Comics: The Wilds #1 - Reviewed

Growing up in my house, The Wilds was this camp people at my church sent their kids to every summer. Girls wore dresses, music and dating were strictly forbidden and daily devotionals and sermons were just a part of the summer life. I am thrilled to announce, hearing the term The Wilds no longer sends a chill down my spine or a shudder upon my body, thanks to the Black Mask release of The Wilds # 1, which is available to the public February 28, 2018.

Set in what we are meant to assume is the not so distant future, a plague has swept across America, leaving those not infected to defend themselves in a country that is now home to a multitude of zombie-like bloodthirsty infected humans known as Abominations. Many of those who have remained uninfected do so by living in a secured location known as The Compound, where “runners” ferry necessary, vital items and people between settlements in order to keep those inside both healthy and protected. The protagonist of this story, Daisy Walker, is the absolute best runner that The Compound has and she is utilized at every chance. Writer Vita Ayala does an incredible job of both capturing the terrifying state of our country as well as letting you get to know the main character in this first issue. The way she weaves a tale about a terrifying post-apocalyptic world yet also realistically portraying all of this issue’s characters is really refreshing. Daisy is a certifiable badass, she risks her life daily for a group of people depending on her, rescuing humans and slaying zombies, but you are allowed to see another side of her as well, a softer side. There is a scene in which you see her and girlfriend Heather make love, followed by an argument where you see how worried Heather is for Daisy’s life and safety, as she knows the risks she takes on a daily basis. It’s raw, human and emotional and you find yourself sympathizing with and understanding perspectives for both of the characters. Ayala is an excellent writer and has a real talent capturing the emotion of each character within her writing. Many times, the first issue of a new series struggles finding its footing and it is easy to make it feel very disjointed, frenzied and confusing, but that’s simply not the case with the first issue of The Wilds. Every moment is captured perfectly; you go through a wide variety of emotions throughout the issue which is extremely important in developing a solid fan base that will want to continue reading the series. I have little doubt that anyone purchasing issue one will be waiting in anticipation for issue two.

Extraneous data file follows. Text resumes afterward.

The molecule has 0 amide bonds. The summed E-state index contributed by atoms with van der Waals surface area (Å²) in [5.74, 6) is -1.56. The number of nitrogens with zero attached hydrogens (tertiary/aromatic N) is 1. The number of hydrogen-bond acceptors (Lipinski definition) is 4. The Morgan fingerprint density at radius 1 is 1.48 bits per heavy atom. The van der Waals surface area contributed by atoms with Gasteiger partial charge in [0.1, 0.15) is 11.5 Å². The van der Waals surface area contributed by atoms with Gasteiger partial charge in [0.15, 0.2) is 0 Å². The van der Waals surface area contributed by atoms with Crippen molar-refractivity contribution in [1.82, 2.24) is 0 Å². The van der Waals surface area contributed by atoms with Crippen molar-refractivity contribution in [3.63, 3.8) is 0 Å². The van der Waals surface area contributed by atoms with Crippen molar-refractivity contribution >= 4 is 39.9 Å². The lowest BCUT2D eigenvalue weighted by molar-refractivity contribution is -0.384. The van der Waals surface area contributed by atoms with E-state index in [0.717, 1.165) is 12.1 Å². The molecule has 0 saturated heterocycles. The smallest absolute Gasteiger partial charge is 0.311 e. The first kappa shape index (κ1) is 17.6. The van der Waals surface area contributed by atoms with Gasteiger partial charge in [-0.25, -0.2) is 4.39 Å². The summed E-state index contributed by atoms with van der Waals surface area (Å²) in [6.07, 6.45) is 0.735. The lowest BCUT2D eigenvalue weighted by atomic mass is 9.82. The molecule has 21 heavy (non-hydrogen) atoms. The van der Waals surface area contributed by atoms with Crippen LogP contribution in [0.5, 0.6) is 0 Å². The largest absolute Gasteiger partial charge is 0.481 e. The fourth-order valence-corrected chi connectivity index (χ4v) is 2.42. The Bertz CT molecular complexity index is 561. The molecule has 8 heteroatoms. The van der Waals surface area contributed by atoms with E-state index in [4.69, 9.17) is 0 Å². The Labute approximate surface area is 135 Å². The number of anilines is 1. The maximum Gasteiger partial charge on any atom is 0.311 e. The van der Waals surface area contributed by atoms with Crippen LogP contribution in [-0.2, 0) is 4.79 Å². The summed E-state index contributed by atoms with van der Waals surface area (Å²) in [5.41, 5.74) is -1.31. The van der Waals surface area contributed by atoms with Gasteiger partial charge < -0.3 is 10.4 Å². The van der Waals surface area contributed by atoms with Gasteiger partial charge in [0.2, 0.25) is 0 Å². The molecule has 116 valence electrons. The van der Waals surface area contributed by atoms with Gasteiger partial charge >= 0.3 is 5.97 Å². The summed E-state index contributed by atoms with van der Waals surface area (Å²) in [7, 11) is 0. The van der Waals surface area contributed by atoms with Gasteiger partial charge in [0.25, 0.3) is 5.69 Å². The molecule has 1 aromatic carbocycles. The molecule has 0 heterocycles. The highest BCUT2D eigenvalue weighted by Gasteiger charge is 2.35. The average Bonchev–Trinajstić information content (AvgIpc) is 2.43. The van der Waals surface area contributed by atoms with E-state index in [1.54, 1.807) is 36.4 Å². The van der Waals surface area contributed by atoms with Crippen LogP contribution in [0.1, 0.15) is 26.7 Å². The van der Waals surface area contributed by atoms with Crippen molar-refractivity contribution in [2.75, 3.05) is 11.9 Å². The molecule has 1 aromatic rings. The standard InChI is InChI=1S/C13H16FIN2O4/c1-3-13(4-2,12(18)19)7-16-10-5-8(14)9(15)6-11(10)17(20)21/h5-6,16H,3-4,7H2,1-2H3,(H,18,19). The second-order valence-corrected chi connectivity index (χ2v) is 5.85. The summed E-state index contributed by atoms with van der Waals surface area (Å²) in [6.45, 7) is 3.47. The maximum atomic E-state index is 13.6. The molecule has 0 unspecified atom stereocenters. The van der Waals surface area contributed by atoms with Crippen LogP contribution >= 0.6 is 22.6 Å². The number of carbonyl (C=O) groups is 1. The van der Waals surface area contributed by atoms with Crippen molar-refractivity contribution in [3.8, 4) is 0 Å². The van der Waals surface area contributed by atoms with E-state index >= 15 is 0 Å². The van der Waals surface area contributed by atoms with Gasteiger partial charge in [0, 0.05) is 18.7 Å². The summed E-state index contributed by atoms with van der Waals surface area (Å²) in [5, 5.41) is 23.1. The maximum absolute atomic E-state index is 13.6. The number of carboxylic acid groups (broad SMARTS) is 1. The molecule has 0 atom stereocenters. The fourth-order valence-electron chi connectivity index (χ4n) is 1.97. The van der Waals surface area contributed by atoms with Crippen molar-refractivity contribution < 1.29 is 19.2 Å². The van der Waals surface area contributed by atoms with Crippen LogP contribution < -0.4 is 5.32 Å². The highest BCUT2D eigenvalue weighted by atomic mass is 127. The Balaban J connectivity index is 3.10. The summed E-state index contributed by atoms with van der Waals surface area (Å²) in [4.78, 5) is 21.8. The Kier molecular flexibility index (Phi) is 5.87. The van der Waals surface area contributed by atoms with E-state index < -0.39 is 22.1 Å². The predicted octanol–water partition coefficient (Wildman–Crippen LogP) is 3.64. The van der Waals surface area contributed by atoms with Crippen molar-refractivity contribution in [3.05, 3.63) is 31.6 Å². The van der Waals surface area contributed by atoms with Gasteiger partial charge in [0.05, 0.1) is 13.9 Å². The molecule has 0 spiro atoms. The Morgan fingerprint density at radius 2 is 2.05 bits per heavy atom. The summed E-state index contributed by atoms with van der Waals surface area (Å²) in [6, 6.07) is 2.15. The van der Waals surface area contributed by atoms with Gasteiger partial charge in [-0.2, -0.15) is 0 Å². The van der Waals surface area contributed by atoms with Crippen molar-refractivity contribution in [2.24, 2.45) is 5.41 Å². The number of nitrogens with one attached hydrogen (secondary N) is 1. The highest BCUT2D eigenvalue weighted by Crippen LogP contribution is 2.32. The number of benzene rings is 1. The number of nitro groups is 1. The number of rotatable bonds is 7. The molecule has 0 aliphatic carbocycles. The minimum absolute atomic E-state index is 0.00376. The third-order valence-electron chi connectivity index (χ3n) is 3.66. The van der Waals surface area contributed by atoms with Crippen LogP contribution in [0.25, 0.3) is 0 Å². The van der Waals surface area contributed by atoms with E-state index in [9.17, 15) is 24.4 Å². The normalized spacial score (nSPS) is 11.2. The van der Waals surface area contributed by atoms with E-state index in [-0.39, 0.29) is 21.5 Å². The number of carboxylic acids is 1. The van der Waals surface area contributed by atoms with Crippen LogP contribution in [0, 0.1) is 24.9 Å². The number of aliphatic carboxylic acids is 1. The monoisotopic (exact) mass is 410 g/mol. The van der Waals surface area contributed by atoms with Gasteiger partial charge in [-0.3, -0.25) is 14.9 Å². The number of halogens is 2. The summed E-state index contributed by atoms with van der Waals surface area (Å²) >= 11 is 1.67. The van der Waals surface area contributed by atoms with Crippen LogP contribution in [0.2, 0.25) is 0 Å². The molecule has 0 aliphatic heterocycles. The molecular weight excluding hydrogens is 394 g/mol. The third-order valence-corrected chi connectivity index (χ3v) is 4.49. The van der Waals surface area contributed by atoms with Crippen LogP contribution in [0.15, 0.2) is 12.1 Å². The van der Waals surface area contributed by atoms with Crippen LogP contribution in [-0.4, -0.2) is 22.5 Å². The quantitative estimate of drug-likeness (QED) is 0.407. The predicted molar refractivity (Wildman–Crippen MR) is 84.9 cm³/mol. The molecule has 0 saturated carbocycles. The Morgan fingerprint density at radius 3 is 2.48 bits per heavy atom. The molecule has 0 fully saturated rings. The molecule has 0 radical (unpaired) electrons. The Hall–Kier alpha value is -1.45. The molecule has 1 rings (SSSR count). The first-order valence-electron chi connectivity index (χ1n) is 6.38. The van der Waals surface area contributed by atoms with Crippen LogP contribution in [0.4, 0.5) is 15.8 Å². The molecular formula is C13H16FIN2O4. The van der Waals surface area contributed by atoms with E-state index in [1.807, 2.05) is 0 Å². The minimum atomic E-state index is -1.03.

The art is done by Emily Pearson and holy hell is it good! There are plenty of zombie stories currently making their way around pop culture, whether it is comics, movies, books or television, so upon first glance, you may see The Wilds as just another zombie tale. As mentioned above, the story is truly special, but beyond that, the art is incredibly unexpected. It is soft, beautiful and feminine, all things that you just won’t see coming from a post-apocalyptic zombie tale. When a person thinks of zombies, usually frightening, grotesque images come to mind, rotting flesh, missing limbs, for example. The infection of the Abominations in this story does not manifest in frightening ways, in fact, it is completely the opposite. Those infected begin growing flowers in their affected areas. Soft, lush petals adorn their features, which, in my opinion, make these creatures even more haunting than any depiction I have seen before. In a storyline that you expect to have seen before, The Wilds is certainly full of surprises, the stunning artistic work by Pearson, especially.

The world of comics is certainly saturated with stories based upon other stories, based upon other stories. Sometimes it feels like no rock has been left unturned, no story left untold, so reading The Wilds was a true treat. It is smart, unique and well written. Its fresh spin on a widely utilized idea really surprised me and left me wanting more. The art just further adds to the inventiveness of the tale and I have little doubt that The Wilds #1 will draw in a great fan base for future issues. 

-Rachel Rutherford